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Thai finance ministry sees economy beating forecast due to relief measures


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2021-05-07T100937Z_1_LYNXMPEH460H8_RTROPTP_4_THAILAND-ECONOMY-MEASURES.JPG

FILE PHOTO: Construction workers are seen in a building in Bangkok, Thailand March 8, 2017. REUTERS/Jorge Silva

 

BANGKOK (Reuters) - Thailand's economy is likely to grow more than the forecast of 2.3% this year, helped by new relief measures to ease the impact of a third wave of coronavirus infections, a finance ministry official said on Friday.

 

The new measures approved earlier this week would boost economic growth by more than 1 percentage point, Kulaya Tantitemit, head of the finance ministry's fiscal policy office, told a briefing.

 

(Reporting by Orathai Sriring, Kitiphong Thaichareon, and Satawasin Staporncharnchai; Editing by Martin Petty)

 

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-- © Copyright Reuters 2021-05-08
 
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2 minutes ago, Flying Saucage said:

 

It's obvious and backed by scientists. The daily number of deaths in Israel, where around 70% of the people have their jab now, is down to 0 to 1 now, despite the remaining 30% are not yet vaccinated. This is a fantastic statistics which clearly shows that vaccinated people pose no risk to others anymore, at least almost no risk.

 

Please provide a link to an established authoritative medical source which confirms vaccinated people are no longer contagious and cannot pass along the covid19 virus to others.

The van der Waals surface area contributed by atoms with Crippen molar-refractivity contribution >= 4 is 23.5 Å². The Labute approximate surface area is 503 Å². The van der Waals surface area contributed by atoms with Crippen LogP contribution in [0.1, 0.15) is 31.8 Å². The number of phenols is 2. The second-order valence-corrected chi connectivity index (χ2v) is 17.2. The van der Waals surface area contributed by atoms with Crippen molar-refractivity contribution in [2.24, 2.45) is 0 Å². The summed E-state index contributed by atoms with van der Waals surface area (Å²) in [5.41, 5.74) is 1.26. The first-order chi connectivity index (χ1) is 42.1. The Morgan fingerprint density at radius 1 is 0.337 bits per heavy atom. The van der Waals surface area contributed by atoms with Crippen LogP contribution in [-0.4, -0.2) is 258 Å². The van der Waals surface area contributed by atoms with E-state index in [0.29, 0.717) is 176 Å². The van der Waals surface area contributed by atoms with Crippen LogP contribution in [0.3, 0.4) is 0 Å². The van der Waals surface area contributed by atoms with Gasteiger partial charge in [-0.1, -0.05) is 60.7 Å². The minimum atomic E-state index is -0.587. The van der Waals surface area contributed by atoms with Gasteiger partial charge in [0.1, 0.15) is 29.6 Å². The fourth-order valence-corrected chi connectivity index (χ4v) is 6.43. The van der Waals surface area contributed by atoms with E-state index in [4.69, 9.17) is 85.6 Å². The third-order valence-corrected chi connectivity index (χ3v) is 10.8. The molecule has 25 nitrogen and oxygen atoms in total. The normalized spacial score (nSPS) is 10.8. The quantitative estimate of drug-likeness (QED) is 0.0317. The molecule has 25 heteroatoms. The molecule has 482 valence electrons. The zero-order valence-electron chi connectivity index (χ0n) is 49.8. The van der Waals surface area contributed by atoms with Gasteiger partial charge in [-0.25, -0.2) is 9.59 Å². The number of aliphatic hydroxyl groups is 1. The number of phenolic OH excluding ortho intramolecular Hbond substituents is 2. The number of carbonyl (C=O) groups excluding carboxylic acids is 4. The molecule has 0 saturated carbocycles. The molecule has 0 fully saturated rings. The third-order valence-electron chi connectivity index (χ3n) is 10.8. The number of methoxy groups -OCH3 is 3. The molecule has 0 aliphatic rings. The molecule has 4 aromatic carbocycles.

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The CDC says:

 

Although the risk of COVID-19 infection may be minimal to the fully vaccinated person themselves, vaccinated persons should be mindful of the very low potential risk of transmitting the virus to others if they become infected, especially if they are visiting with unvaccinated people at increased risk for severe illness ...Apr 29, 2564 BE

 

https://www.cdc.gov/coronavirus/2019-ncov/vaccines/fully-vaccinated-guidance.html#:~:text=Although the risk of COVID,increased risk for severe illness

 

If you can't disprove that, don't post.

 

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3 minutes ago, Flying Saucage said:

 

OMG, I never wrote that the risk is zero, I wrote that there is almost no risk, and this exactly what your link above says: "vaccinated persons should be mindful of the very low potential risk of transmitting the virus to others".

 

Your link! If you love scaremongering and wet your pants, feel free to continue. I will follow common sense.

Risk is relative, not absolute, what is low risk for a person aged under 30 years is likely to be high risk for those over 70 years. And not all vaccines are created equal, the risk varies between different vaccines.....this may help you better understand:

 

https://www.thelancet.com/journals/lanmic/article/PIIS2666-5247(21)00069-0/fulltext#:~:text=Ranking by reported efficacy gives,for the AstraZeneca–Oxford vaccines.